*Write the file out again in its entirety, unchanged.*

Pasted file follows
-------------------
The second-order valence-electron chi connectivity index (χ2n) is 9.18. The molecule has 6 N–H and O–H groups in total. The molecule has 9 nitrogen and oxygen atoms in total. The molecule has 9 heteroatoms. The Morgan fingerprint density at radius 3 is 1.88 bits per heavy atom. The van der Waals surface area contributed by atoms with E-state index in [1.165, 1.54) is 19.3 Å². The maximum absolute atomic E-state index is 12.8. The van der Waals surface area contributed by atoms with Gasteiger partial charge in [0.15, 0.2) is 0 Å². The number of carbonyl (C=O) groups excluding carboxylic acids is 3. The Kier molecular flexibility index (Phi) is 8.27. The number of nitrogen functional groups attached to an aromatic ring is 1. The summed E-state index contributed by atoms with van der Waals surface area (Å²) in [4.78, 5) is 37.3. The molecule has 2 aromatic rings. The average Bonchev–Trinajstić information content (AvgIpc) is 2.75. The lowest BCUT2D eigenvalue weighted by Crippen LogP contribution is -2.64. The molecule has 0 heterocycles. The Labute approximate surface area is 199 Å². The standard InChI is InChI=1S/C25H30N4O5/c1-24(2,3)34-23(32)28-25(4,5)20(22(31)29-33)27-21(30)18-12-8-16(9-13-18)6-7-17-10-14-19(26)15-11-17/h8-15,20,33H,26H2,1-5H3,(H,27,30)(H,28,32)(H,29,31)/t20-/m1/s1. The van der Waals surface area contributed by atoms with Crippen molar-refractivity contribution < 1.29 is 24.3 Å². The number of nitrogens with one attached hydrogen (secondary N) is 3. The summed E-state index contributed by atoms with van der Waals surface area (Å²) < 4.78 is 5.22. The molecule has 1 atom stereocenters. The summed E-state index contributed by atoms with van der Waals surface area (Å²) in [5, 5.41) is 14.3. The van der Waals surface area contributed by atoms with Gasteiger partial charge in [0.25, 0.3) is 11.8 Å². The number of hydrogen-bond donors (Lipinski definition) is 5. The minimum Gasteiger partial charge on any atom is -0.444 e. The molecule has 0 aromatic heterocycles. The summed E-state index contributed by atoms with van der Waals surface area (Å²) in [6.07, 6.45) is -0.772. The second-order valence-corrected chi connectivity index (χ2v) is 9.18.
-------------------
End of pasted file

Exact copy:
The second-order valence-electron chi connectivity index (χ2n) is 9.18. The molecule has 6 N–H and O–H groups in total. The molecule has 9 nitrogen and oxygen atoms in total. The molecule has 9 heteroatoms. The Morgan fingerprint density at radius 3 is 1.88 bits per heavy atom. The van der Waals surface area contributed by atoms with E-state index in [1.165, 1.54) is 19.3 Å². The maximum absolute atomic E-state index is 12.8. The van der Waals surface area contributed by atoms with Gasteiger partial charge in [0.15, 0.2) is 0 Å². The number of carbonyl (C=O) groups excluding carboxylic acids is 3. The Kier molecular flexibility index (Phi) is 8.27. The number of nitrogen functional groups attached to an aromatic ring is 1. The summed E-state index contributed by atoms with van der Waals surface area (Å²) in [4.78, 5) is 37.3. The molecule has 2 aromatic rings. The average Bonchev–Trinajstić information content (AvgIpc) is 2.75. The lowest BCUT2D eigenvalue weighted by Crippen LogP contribution is -2.64. The molecule has 0 heterocycles. The Labute approximate surface area is 199 Å². The standard InChI is InChI=1S/C25H30N4O5/c1-24(2,3)34-23(32)28-25(4,5)20(22(31)29-33)27-21(30)18-12-8-16(9-13-18)6-7-17-10-14-19(26)15-11-17/h8-15,20,33H,26H2,1-5H3,(H,27,30)(H,28,32)(H,29,31)/t20-/m1/s1. The van der Waals surface area contributed by atoms with Crippen molar-refractivity contribution < 1.29 is 24.3 Å². The number of nitrogens with one attached hydrogen (secondary N) is 3. The summed E-state index contributed by atoms with van der Waals surface area (Å²) < 4.78 is 5.22. The molecule has 1 atom stereocenters. The summed E-state index contributed by atoms with van der Waals surface area (Å²) in [5, 5.41) is 14.3. The van der Waals surface area contributed by atoms with Gasteiger partial charge in [0.25, 0.3) is 11.8 Å². The number of hydrogen-bond donors (Lipinski definition) is 5. The minimum Gasteiger partial charge on any atom is -0.444 e. The molecule has 0 aromatic heterocycles. The summed E-state index contributed by atoms with van der Waals surface area (Å²) in [6.07, 6.45) is -0.772. The second-order valence-corrected chi connectivity index (χ2v) is 9.18.